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In immigration news: The executive action ruling, immigrants told to keep preparing, Homeland Security funding, more



A three-year-old girl joins a news conference in support of the Obama administration's immigration plan in Denver, Colorado on Tuesday, Feb. 17. The White House has promised an appeal after a federal judge in Texas temporarily blocked President Barack Obama's executive action on immigration.
A three-year-old girl joins a news conference in support of the Obama administration's immigration plan in Denver, Colorado on Tuesday, Feb. 17. The White House has promised an appeal after a federal judge in Texas temporarily blocked President Barack Obama's executive action on immigration.
David Zalubowski/AP

What the immigration ruling means - CNN On the ruling by U.S. District Court Judge Andrew S. Hanen in Texas earlier this week, which temporarily blocks President's Obama's immigration order. The judge ruled on a multi-state lawsuit initiated by Texas. From the story: "Hanen did not rule on the constitutional merits of the case challenged by Texas and 26 other states. But he said that Texas was able to demonstrate an injury sufficient to give it standing to sue. He also said that the administration had likely failed to comply with procedures for the way federal agencies can establish regulations."

Texas judge's immigration rebuke may be hard to challenge - Reuters From the story: "President Barack Obama's administration faces a difficult and possibly lengthy legal battle to overturn a Texas court ruling that blocked his landmark immigration overhaul, since the judge based his decision on an obscure and unsettled area of administrative law, lawyers said." In his ruling, the judge "faulted Obama for not giving public notice of his plans," saying it was a violation of a 1946 law called the Administrative Procedure Act.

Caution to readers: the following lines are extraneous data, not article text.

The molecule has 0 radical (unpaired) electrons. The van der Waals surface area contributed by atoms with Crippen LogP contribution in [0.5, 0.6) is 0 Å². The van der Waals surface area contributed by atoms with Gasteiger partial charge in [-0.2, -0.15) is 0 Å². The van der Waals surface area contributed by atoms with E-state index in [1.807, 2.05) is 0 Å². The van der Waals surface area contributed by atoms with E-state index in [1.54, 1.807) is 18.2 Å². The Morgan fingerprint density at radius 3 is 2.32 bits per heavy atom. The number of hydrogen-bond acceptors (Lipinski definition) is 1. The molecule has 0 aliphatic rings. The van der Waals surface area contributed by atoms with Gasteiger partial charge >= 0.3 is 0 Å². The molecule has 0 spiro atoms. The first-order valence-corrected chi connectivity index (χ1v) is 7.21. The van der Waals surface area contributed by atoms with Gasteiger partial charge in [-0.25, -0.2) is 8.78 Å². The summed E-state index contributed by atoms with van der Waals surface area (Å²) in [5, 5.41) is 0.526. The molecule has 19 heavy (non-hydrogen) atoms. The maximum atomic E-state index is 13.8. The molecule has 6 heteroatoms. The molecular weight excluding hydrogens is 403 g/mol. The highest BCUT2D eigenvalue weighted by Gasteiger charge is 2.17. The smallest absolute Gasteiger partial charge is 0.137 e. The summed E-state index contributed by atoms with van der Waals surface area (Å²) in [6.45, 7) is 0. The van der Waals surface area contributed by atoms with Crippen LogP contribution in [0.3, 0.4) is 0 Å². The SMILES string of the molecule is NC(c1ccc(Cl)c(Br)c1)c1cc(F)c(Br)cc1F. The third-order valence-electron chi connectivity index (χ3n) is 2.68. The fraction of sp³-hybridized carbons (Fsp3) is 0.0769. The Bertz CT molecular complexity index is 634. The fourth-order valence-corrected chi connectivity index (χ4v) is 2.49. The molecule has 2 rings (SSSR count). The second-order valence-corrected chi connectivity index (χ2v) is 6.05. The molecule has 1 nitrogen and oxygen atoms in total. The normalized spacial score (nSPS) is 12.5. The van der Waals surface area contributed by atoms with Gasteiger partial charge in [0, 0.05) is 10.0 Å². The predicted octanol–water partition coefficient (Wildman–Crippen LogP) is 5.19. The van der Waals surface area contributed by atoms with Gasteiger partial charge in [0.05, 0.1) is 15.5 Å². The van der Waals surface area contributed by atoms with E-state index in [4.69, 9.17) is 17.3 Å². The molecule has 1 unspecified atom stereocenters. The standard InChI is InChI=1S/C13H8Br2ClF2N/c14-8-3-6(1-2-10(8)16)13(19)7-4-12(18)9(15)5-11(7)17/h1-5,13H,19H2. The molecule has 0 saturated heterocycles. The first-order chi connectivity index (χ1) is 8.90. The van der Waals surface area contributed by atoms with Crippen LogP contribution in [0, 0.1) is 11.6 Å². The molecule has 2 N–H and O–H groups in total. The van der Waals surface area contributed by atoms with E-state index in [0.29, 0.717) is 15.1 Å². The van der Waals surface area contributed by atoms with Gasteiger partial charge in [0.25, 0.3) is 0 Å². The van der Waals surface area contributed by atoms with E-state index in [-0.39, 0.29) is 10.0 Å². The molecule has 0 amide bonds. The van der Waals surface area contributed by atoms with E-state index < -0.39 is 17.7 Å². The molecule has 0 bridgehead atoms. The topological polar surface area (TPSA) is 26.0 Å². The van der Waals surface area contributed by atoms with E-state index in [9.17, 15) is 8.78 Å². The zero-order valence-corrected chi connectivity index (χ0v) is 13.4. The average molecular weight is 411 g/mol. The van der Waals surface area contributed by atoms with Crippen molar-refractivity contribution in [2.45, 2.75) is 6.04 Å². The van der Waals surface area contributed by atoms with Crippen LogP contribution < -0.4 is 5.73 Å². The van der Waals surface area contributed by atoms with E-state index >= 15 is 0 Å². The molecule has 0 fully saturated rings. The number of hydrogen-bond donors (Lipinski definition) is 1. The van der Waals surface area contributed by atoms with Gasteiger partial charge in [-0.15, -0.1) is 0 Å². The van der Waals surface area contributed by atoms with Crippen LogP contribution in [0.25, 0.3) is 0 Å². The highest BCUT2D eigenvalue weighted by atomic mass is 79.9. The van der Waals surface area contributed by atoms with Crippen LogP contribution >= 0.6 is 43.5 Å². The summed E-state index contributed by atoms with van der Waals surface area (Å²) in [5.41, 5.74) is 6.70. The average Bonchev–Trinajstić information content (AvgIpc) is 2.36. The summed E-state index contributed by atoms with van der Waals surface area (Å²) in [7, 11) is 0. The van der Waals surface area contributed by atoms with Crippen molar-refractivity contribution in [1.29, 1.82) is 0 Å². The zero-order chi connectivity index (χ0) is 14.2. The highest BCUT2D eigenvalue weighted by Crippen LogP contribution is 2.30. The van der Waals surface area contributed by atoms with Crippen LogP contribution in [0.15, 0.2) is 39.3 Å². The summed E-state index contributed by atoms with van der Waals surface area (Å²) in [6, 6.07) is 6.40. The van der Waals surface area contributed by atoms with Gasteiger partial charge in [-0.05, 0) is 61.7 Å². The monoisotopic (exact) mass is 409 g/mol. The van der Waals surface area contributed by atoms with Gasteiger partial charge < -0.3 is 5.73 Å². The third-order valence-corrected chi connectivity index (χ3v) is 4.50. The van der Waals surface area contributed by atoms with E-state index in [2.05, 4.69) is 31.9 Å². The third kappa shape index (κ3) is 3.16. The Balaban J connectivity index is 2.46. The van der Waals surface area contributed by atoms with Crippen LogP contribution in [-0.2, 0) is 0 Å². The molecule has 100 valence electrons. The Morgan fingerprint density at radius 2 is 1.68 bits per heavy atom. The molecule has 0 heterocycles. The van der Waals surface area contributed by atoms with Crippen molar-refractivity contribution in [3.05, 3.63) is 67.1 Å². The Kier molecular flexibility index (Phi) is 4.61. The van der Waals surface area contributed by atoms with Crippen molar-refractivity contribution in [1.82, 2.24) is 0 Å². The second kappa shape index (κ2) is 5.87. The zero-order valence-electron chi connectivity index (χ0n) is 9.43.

Immigration Standoff May End With A Congressional Punt - Huffington Post The court ruling that has temporarily halted President Obama's immigration plan isn't publicly changing the debate in Congress over funding the Department of Homeland Security, at least so far. From the story: "With just 10 days before DHS funding runs out, the likelihood of a mini-shutdown seemed high on Tuesday. The congressional recalcitrance wasn't abating, and most lawmakers were home in their districts. Monday night's decision by a U.S. district judge in Texas appeared not to have altered the odds."

Advocates urge immigrants not to be deterred by ruling blocking Obama plan - Los Angeles Times Applicants for an expanded version of Deferred Action for Childhood Arrivals were to begin signing up for temporary immigration relief on Wednesday, before President Obama's plan was put on hold by a federal judge's ruling. Immigrant advocates are hoping it's a temporary setback and are advising hopeful applicants to continue getting their paperwork ready. The Obama administration plans to appeal the court decision.